All phytopathogenic fungi have two catalase-peroxidase paralogues located either intracellularly (KatG1) or extracellularly (KatG2). Here, for the first time a secreted bifunctional, homodimeric catalase-peroxidase (KatG2 from the rice blast fungus Magnaporthe grisea) has been produced heterologously with almost 100% heme occupancy and comprehensively investigated by using a broad set of methods including UV-Vis, ECD and resonance Raman spectroscopy (RR), thin-layer spectroelectrochemistry, mass spectrometry, steady-state & presteady-state spectroscopy. RR spectroscopy reveals that MagKatG2 shows a unique mixed-spin state, non-planar heme b, and a proximal histidine with pronounced imidazolate character. At pH 7.0 and 25 °C, the standard reduction potential E°′ of the Fe(III)/Fe(II) couple for the high-spin native protein was found to fall in the range typical for the KatG family. Binding of cyanide was relatively slow at pH 7.0 and 25 °C and with a K d value significantly higher than for the intracellular counterpart. Demonstrated by mass spectrometry MagKatG2 has the typical Trp118-Tyr251-Met277 adduct that is essential for its predominantly catalase activity at the unique acidic pH optimum. In addition, MagKatG2 acts as a versatile peroxidase using both one- and two-electron donors. Based on these data, structure-function relationships of extracellular eukaryotic KatGs are discussed with respect to intracellular KatGs and possible role(s) in host-pathogen interaction.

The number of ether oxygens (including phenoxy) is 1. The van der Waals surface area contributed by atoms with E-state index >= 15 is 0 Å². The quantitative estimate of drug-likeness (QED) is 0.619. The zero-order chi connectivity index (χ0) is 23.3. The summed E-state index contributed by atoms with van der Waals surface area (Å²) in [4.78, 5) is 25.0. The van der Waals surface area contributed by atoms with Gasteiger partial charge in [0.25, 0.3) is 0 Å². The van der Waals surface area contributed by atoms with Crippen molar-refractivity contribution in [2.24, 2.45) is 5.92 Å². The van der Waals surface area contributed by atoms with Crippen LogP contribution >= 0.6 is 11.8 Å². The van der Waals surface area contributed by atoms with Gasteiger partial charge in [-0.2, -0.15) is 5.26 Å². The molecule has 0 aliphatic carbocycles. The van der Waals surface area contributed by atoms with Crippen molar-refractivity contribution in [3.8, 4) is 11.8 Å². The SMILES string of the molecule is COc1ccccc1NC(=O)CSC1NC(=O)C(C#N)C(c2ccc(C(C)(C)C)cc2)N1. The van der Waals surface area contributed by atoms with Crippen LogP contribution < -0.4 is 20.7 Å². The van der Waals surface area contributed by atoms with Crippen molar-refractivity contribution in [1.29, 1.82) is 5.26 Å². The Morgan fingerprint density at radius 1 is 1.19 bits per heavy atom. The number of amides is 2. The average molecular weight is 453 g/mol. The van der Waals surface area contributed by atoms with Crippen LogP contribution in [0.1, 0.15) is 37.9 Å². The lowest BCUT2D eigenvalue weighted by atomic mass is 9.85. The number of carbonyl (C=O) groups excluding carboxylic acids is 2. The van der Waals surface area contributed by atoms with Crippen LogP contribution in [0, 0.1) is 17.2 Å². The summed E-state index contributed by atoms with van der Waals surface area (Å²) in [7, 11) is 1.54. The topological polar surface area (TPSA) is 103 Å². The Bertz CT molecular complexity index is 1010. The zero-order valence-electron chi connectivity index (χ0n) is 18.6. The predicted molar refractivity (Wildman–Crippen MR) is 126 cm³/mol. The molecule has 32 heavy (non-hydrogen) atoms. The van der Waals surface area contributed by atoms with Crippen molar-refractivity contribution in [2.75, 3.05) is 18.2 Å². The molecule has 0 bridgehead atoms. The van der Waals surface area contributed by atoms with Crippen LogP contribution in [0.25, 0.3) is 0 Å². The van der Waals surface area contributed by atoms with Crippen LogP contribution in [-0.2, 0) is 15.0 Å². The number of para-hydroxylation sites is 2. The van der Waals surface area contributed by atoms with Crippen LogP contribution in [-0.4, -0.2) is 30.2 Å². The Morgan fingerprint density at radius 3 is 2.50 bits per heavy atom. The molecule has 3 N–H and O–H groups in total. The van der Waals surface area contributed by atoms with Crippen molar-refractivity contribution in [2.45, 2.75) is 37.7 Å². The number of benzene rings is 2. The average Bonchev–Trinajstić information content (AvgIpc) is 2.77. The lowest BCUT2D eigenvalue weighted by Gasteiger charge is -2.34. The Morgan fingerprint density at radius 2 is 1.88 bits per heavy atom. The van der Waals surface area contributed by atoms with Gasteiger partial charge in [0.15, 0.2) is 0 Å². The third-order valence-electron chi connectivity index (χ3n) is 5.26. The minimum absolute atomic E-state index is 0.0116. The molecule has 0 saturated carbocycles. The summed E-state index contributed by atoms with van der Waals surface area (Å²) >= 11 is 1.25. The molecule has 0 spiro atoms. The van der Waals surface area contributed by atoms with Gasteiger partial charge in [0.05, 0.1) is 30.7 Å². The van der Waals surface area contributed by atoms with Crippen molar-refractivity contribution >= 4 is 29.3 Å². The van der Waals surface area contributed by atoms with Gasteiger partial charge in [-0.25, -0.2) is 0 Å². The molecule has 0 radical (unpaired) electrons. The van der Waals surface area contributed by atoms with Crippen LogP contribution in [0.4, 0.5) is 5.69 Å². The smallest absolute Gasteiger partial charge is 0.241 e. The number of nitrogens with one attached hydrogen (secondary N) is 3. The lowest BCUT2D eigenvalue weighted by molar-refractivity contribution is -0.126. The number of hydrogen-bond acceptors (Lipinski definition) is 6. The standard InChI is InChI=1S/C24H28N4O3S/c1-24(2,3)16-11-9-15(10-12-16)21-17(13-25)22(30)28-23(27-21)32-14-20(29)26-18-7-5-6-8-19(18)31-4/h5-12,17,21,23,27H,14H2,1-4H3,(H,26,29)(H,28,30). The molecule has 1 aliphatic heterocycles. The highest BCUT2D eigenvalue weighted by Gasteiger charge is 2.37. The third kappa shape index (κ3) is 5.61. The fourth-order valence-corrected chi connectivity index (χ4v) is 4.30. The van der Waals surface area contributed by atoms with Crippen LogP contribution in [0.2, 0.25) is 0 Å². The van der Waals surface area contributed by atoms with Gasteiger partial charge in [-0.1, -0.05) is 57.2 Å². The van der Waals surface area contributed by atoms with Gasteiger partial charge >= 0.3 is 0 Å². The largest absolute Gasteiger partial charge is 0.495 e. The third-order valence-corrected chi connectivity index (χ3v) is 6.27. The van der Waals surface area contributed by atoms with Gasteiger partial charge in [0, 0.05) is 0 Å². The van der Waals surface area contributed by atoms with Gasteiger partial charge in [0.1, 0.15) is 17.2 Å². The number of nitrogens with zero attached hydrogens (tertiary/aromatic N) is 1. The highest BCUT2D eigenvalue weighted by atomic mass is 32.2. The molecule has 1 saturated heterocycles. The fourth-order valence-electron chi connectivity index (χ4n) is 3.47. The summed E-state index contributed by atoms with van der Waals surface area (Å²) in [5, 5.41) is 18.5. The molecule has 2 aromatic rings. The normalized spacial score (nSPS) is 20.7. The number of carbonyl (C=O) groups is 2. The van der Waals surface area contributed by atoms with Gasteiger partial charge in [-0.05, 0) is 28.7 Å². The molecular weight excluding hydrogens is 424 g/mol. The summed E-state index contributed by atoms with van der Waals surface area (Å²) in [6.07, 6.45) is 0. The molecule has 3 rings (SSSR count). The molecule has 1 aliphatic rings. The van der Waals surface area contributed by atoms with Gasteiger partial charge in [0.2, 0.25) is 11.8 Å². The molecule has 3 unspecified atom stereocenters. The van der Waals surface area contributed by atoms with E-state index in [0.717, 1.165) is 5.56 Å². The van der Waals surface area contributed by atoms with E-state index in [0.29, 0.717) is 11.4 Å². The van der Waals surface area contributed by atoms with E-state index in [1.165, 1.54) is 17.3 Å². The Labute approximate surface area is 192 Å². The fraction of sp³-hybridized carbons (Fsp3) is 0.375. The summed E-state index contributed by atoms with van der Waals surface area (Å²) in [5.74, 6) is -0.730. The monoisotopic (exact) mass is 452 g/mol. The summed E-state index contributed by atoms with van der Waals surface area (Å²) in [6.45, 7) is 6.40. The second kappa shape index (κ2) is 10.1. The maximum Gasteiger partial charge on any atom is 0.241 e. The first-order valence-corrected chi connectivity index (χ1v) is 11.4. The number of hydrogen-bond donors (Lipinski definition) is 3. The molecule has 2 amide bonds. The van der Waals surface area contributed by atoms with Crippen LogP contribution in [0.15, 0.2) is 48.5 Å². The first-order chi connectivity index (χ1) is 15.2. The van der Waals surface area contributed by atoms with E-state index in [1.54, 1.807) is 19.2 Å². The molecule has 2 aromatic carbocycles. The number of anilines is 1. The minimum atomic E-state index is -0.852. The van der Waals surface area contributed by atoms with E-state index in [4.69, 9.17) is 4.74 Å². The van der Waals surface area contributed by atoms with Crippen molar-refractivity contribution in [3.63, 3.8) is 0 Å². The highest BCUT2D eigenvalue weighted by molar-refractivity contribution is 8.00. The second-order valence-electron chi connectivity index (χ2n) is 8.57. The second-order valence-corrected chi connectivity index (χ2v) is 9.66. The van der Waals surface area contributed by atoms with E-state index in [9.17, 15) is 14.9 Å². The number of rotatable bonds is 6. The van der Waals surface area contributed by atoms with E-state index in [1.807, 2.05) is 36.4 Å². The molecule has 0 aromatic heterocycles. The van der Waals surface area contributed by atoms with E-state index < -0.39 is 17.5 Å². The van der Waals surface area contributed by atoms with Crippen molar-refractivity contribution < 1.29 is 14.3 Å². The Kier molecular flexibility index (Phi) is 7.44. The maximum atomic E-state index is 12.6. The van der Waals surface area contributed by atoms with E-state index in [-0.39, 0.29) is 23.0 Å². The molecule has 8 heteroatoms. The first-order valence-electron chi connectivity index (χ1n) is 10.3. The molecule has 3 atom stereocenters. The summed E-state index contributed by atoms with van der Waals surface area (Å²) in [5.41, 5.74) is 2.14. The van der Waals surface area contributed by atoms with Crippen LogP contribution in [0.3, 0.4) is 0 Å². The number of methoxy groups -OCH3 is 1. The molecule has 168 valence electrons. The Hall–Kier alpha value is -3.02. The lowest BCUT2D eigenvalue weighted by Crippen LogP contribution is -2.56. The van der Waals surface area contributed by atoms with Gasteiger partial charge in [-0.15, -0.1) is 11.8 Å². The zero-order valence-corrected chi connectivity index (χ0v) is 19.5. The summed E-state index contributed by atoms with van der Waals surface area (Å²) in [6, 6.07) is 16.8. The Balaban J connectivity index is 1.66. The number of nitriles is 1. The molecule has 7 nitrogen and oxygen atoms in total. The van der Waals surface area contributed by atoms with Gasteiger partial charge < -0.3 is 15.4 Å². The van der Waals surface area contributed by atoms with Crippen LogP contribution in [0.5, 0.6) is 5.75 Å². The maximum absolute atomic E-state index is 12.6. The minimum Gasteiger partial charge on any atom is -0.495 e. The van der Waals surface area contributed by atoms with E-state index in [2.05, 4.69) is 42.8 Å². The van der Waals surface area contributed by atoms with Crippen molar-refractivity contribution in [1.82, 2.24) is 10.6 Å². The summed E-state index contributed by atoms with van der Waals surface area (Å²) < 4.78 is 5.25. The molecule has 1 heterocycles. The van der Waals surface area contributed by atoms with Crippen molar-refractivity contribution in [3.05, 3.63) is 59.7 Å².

- Extracellular catalase-peroxidase
- Oxidative stress
- Peroxidases-catalase superfamily
- Reduction potential
- Resonance Raman spectroscopy